The dangers of drunk driving cannot be overstated. Approximately 31% of all accidents in the United States involve an intoxicated driver, and drunk driving caused over 13,000 deaths in 2021. In addition, these preventable crashes lead to hundreds of thousands of injuries each year.

California Drunk Driving Facts and Figures

In 2021, intoxicated driving deaths totaled 1,370 in California. California law states that it is illegal to operate a vehicle with a blood alcohol concentration (BAC) of 0.08% or higher. This percentage only applies to people at or above the legal drinking age of 21. Individuals under 21 years old can be charged with driving under the influence (DUI) with a BAC of 0.01% or higher. A few other groups of people also have different standards:

  • People on DUI probation can be charged with DUI for a BAC of 0.01% or higher
  • Commercial driver’s license holders can be charged if their BAC is 0.04% or higher
  • Taxi and rideshare drivers must have a BAC of lower than 0.04%

Drivers can also be charged with DUI regardless of their BAC if they are seemingly impaired due to dangerous driving. Alcohol affects everyone differently, so the safest thing to do is not drive after drinking.

DUI-related accidents cause devastating injuries and fatalities far too often, and injured parties deserve to see the responsible party held accountable. While the intoxicated driver should be found liable for the damage they cause, California’s dram shop laws suggest that there may be others who can be held responsible for a drunk driving accident, too.

What are California Dram Shop Laws?

Dram shop laws in California are sometimes called social host laws, and they allow certain establishments and individuals, in addition to the drunk driver, to be held responsible for injuries caused by driving under the influence. DUI accident victims may be allowed to pursue compensation from a person or business that provides alcohol to someone who causes an accident, including the following:

  • Bar owners
  • Bartenders
  • Restaurant managers
  • Waiters
  • Catering or event staff
  • Party host
  • Alcohol vendor

California Civil Code Section 1714 states that providing alcohol to someone does not cause injuries resulting from that person’s intoxication, but instead that only the consumption of alcohol can be a proximate cause of such injuries. This law is intended to prevent restaurants, other businesses, and individuals from being sued for damage caused by drunk individuals. However, exceptions do exist.

Can a Bartender Serve Someone to the Point of Intoxication?

In some states, dram shop laws allow injured parties to sue bartenders for accidents their patrons cause when driving drunk. Such laws often require bartenders to stop serving obviously intoxicated people. However, dram shop laws are limited in California, and the state’s Civil Code Section 1714 includes more specific scenarios.

California dram shop laws only allow third parties to be held liable for DUI-related injuries when an intoxicated minor is involved. So, victims of drunk drivers can only sue the person who supplied the alcohol in the following circumstances:

  • Parents of other adults who give alcohol to a minor
  • Bars and other businesses that sell alcohol to a minor

In this context, a minor refers to anyone under the legal drinking age of 21 years old.

Parents and Alcohol for Minors

When an adult knowingly supplies alcohol to a minor, that adult may be responsible for any injuries resulting from the intoxication. This includes injuries the minor sustains and any injuries they inflict on others.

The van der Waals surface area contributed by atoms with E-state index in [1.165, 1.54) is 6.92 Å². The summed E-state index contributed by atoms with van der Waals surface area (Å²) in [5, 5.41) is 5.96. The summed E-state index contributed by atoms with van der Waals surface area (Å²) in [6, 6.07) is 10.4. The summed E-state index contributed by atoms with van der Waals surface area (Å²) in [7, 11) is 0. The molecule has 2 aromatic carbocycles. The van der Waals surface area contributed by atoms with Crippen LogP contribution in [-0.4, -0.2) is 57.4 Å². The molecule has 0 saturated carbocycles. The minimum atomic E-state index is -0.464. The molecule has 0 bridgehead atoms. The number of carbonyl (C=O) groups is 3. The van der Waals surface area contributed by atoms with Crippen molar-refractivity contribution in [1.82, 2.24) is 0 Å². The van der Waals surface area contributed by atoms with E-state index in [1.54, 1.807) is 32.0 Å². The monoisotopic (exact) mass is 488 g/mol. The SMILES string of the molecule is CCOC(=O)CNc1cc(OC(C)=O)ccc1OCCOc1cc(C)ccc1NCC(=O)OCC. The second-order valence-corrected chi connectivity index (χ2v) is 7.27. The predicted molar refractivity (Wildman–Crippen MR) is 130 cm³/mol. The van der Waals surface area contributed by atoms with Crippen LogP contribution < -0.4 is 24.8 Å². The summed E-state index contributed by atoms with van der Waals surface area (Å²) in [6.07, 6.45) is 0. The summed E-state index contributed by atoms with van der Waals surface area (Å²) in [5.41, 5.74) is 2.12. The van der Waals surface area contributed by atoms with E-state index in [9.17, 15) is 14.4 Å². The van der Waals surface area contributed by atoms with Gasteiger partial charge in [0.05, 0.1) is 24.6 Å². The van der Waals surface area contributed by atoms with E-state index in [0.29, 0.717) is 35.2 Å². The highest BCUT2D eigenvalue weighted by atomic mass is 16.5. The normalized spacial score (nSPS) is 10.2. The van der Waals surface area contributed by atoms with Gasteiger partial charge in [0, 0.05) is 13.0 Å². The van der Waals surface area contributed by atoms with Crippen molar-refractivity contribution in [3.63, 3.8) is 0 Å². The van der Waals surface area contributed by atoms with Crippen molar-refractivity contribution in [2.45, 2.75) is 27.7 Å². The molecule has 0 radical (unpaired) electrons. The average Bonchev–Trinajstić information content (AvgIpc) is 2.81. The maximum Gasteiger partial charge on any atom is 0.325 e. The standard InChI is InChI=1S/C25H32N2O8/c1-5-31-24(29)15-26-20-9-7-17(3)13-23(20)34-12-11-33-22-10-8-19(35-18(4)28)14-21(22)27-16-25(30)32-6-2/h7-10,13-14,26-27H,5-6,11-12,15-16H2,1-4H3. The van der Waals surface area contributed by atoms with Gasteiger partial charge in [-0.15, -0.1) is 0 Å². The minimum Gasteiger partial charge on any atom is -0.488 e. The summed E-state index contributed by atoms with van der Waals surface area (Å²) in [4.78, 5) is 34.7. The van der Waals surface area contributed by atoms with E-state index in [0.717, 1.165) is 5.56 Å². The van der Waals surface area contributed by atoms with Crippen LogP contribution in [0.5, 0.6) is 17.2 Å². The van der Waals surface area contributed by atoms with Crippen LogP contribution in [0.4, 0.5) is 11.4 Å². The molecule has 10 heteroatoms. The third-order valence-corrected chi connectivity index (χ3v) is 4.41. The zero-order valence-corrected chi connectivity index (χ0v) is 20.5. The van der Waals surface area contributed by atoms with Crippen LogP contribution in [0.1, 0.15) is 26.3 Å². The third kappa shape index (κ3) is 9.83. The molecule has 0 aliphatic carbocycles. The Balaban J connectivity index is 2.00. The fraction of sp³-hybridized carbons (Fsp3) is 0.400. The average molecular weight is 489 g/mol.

Businesses and Alcohol for Minors

Employees of any establishment licensed to serve, sell, or otherwise provide alcohol can be held responsible for giving alcohol to an obviously intoxicated minor.

Receiving Damages for a Drunk Driving Accident

Drunk drivers should always be held accountable for the injuries and trauma they cause in DUI accidents, and California’s Civil Code Section 1714 also provides additional options for seeking justice in limited circumstances. The complexities and nuances of California laws make it difficult to navigate a personal injury case on your own, but being informed can help you make a decision on whether or not you want to pursue legal action for your DUI accident injuries.

Proving fault in a DUI accident is often a little more straightforward than many other types of accidents, as the fact that one of the drivers was intoxicated is severely incriminating. However, you will still want to ensure you are adequately prepared for your case. This includes gathering evidence such as:

  • Medical records
  • Photos and videos
  • Police reports
  • Medical bills
  • Witness statements
  • Accident reconstruction

If you are successful in your claim involving dram shop laws, you may be able to receive compensation for your past related medical care, future medical needs like surgery or physical therapy, property damage, lost wages, and pain and suffering. Keep in mind that if you were injured by a drunk driver who is 21 years old or older, the exceptions in Civil Code Section 1714 would not apply to your situation. However, the drunk driver can likely still be held liable.

Getting on the road to physical, psychological, and financial recovery means receiving the car accident compensation you need to start healing. If you think that you are entitled to seek damages according to California’s Civil Code Section 1714 or any other accident-related state laws, contact The Accident Network Law Group. We offer free consultations to discuss your case and help you determine the best way forward. Call our Costa Mesa office at (714) 844-1010 or our Riverside office at (951) 554-1010 to schedule your free consultation today.